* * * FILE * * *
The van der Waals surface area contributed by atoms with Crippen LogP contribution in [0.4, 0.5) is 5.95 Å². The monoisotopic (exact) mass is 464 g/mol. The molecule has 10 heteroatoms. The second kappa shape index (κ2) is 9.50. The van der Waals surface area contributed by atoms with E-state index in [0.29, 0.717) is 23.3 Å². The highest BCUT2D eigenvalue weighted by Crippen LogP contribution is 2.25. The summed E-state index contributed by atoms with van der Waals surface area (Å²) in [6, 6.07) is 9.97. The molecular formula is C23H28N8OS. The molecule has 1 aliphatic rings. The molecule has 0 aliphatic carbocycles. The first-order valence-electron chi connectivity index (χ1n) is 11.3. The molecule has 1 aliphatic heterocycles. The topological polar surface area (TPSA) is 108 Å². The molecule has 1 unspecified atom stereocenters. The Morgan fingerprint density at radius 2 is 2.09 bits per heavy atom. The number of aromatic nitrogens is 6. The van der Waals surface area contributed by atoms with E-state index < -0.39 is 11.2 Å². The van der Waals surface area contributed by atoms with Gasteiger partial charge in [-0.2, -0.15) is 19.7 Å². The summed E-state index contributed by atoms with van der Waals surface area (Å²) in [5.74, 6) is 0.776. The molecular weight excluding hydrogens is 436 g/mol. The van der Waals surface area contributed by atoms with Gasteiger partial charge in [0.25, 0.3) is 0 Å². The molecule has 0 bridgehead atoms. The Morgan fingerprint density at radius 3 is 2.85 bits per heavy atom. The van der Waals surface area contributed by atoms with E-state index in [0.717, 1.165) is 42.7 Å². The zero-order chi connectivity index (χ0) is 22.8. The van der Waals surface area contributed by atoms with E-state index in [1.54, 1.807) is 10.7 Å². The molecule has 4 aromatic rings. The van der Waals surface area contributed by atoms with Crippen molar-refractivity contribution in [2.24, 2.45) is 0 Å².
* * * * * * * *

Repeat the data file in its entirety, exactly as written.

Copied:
The van der Waals surface area contributed by atoms with Crippen LogP contribution in [0.4, 0.5) is 5.95 Å². The monoisotopic (exact) mass is 464 g/mol. The molecule has 10 heteroatoms. The second kappa shape index (κ2) is 9.50. The van der Waals surface area contributed by atoms with E-state index in [0.29, 0.717) is 23.3 Å². The highest BCUT2D eigenvalue weighted by Crippen LogP contribution is 2.25. The summed E-state index contributed by atoms with van der Waals surface area (Å²) in [6, 6.07) is 9.97. The molecular formula is C23H28N8OS. The molecule has 1 aliphatic rings. The molecule has 0 aliphatic carbocycles. The first-order valence-electron chi connectivity index (χ1n) is 11.3. The molecule has 1 aliphatic heterocycles. The topological polar surface area (TPSA) is 108 Å². The molecule has 1 unspecified atom stereocenters. The Morgan fingerprint density at radius 2 is 2.09 bits per heavy atom. The number of aromatic nitrogens is 6. The van der Waals surface area contributed by atoms with E-state index < -0.39 is 11.2 Å². The van der Waals surface area contributed by atoms with Gasteiger partial charge in [-0.2, -0.15) is 19.7 Å². The summed E-state index contributed by atoms with van der Waals surface area (Å²) in [5.74, 6) is 0.776. The molecular weight excluding hydrogens is 436 g/mol. The van der Waals surface area contributed by atoms with Gasteiger partial charge in [0.25, 0.3) is 0 Å². The molecule has 0 bridgehead atoms. The Morgan fingerprint density at radius 3 is 2.85 bits per heavy atom. The van der Waals surface area contributed by atoms with E-state index in [0.717, 1.165) is 42.7 Å². The zero-order chi connectivity index (χ0) is 22.8. The van der Waals surface area contributed by atoms with E-state index in [1.54, 1.807) is 10.7 Å². The molecule has 4 aromatic rings. The van der Waals surface area contributed by atoms with Crippen molar-refractivity contribution in [2.24, 2.45) is 0 Å².